Here are my bins:
You can see a little sprout coming up in the photo. I actually had to wait three weeks for that. I'd given up on the bins as a hopeless waste of time, and was sure the potatoes had rot, until I saw that sprout one day. Here's a closer shot:
Shortly after that sprouts from all the eyes started busting through. It seemed like nearly every other day I was having to pile the straw higher.
As far as our mail-order trees go, the persimmons have done nothing, the redbuds have put out lots of tiny red leaves; one of our sumacs is getting big buds (the other was run over by the dumptruck that delivered the gravel); the juneberries have buds, and the mulberry is just a little bare twig in the ground. The blueberries up at the swales don't look good. They really get blasted up there. But the blueberries down across from the garden are fine. Our peaches are hanging on, the foliage is turning form purple to green - might be a bad sign, I don't know.Giant puffball mushrooms have sprouted up everywhere we've cleared with the weedwhacker. I wish I wasn't always so exhausted from working - I'd gather them and use them in our meals. Some are as big as footballs. Here's a pic:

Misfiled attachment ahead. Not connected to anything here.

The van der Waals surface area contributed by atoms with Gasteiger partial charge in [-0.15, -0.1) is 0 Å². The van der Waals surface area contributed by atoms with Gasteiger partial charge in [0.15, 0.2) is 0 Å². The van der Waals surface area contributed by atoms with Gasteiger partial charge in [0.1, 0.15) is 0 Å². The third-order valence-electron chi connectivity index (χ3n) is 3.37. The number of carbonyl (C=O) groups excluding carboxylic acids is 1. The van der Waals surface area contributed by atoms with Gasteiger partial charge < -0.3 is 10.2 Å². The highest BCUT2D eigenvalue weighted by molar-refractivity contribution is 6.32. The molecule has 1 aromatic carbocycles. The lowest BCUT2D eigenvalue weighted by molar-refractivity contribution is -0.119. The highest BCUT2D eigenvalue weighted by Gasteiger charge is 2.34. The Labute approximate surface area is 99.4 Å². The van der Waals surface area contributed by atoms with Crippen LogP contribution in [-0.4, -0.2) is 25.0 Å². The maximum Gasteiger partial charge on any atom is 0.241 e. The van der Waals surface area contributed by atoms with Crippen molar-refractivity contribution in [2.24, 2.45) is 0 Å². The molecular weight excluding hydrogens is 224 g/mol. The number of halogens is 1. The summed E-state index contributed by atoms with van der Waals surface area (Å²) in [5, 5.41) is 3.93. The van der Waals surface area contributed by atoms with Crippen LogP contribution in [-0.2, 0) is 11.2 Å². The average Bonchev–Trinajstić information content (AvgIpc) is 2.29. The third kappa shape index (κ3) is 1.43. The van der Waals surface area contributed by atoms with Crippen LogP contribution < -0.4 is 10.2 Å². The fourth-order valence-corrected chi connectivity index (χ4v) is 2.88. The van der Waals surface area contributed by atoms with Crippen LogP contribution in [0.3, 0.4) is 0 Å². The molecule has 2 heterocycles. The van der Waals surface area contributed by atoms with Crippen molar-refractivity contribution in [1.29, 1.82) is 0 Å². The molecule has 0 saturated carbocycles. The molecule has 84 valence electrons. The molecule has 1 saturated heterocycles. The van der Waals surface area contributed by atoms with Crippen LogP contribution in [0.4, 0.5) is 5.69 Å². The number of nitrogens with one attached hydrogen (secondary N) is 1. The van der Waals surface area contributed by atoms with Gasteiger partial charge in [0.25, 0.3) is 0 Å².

Our five little baby birds have grown up into fatsos. It's amazing they can all fit in the nest. Just look at them:
They chirp constantly for food whenever we enter the shed. Their parents are tearing their hair out trying to get them enough - we see both the male and female, constantly in and out, in and out, bringing them insects.
I decide to try feeding them myself one day. The cicadas are still everywhere, and sluggish. Rachael and Brooke played this funny game when they first emerged. They'd each hold a cicada in their hand - one that was no longer white, it had gotten its colors, but was just creeping around and hadn't flied yet - and then they'd each throw their cicada and the cicada would take flight with a whirr and they'd compete to see who's cicada went the farthest.